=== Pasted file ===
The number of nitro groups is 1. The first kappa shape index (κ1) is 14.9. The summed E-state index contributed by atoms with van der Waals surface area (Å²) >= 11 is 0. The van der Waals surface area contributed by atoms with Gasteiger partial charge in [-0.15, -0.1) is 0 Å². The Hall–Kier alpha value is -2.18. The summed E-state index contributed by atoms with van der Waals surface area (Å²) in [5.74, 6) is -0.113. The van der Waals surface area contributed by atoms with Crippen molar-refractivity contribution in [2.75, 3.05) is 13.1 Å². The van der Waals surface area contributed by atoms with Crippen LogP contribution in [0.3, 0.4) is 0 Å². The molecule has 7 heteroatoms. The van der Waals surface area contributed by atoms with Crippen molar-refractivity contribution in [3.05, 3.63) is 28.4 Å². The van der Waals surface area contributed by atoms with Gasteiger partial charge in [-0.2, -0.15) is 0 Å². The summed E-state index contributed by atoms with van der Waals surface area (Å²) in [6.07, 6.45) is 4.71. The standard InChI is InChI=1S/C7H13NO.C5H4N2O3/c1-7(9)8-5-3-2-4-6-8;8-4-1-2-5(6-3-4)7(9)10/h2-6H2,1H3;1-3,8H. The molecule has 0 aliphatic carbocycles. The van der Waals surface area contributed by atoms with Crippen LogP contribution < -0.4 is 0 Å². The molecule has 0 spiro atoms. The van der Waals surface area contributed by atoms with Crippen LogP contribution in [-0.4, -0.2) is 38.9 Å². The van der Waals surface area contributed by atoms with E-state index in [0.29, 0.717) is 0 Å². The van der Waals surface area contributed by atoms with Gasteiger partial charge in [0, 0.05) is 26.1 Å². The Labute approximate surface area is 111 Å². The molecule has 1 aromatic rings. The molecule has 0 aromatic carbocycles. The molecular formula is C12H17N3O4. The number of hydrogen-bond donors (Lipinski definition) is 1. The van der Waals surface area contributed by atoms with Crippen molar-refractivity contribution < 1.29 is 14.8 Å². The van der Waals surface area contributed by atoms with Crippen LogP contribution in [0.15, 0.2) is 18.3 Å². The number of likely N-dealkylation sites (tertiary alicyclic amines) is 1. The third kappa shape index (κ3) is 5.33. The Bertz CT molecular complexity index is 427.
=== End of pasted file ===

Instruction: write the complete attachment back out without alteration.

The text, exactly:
The number of nitro groups is 1. The first kappa shape index (κ1) is 14.9. The summed E-state index contributed by atoms with van der Waals surface area (Å²) >= 11 is 0. The van der Waals surface area contributed by atoms with Gasteiger partial charge in [-0.15, -0.1) is 0 Å². The Hall–Kier alpha value is -2.18. The summed E-state index contributed by atoms with van der Waals surface area (Å²) in [5.74, 6) is -0.113. The van der Waals surface area contributed by atoms with Crippen molar-refractivity contribution in [2.75, 3.05) is 13.1 Å². The van der Waals surface area contributed by atoms with Crippen LogP contribution in [0.3, 0.4) is 0 Å². The molecule has 7 heteroatoms. The van der Waals surface area contributed by atoms with Crippen molar-refractivity contribution in [3.05, 3.63) is 28.4 Å². The van der Waals surface area contributed by atoms with Gasteiger partial charge in [-0.2, -0.15) is 0 Å². The summed E-state index contributed by atoms with van der Waals surface area (Å²) in [6.07, 6.45) is 4.71. The standard InChI is InChI=1S/C7H13NO.C5H4N2O3/c1-7(9)8-5-3-2-4-6-8;8-4-1-2-5(6-3-4)7(9)10/h2-6H2,1H3;1-3,8H. The molecule has 0 aliphatic carbocycles. The van der Waals surface area contributed by atoms with Crippen LogP contribution < -0.4 is 0 Å². The molecule has 0 spiro atoms. The van der Waals surface area contributed by atoms with Crippen LogP contribution in [-0.4, -0.2) is 38.9 Å². The van der Waals surface area contributed by atoms with E-state index in [0.29, 0.717) is 0 Å². The van der Waals surface area contributed by atoms with Gasteiger partial charge in [0, 0.05) is 26.1 Å². The Labute approximate surface area is 111 Å². The molecule has 1 aromatic rings. The molecule has 0 aromatic carbocycles. The molecular formula is C12H17N3O4. The number of hydrogen-bond donors (Lipinski definition) is 1. The van der Waals surface area contributed by atoms with Crippen molar-refractivity contribution < 1.29 is 14.8 Å². The van der Waals surface area contributed by atoms with Crippen LogP contribution in [0.15, 0.2) is 18.3 Å². The number of likely N-dealkylation sites (tertiary alicyclic amines) is 1. The third kappa shape index (κ3) is 5.33. The Bertz CT molecular complexity index is 427.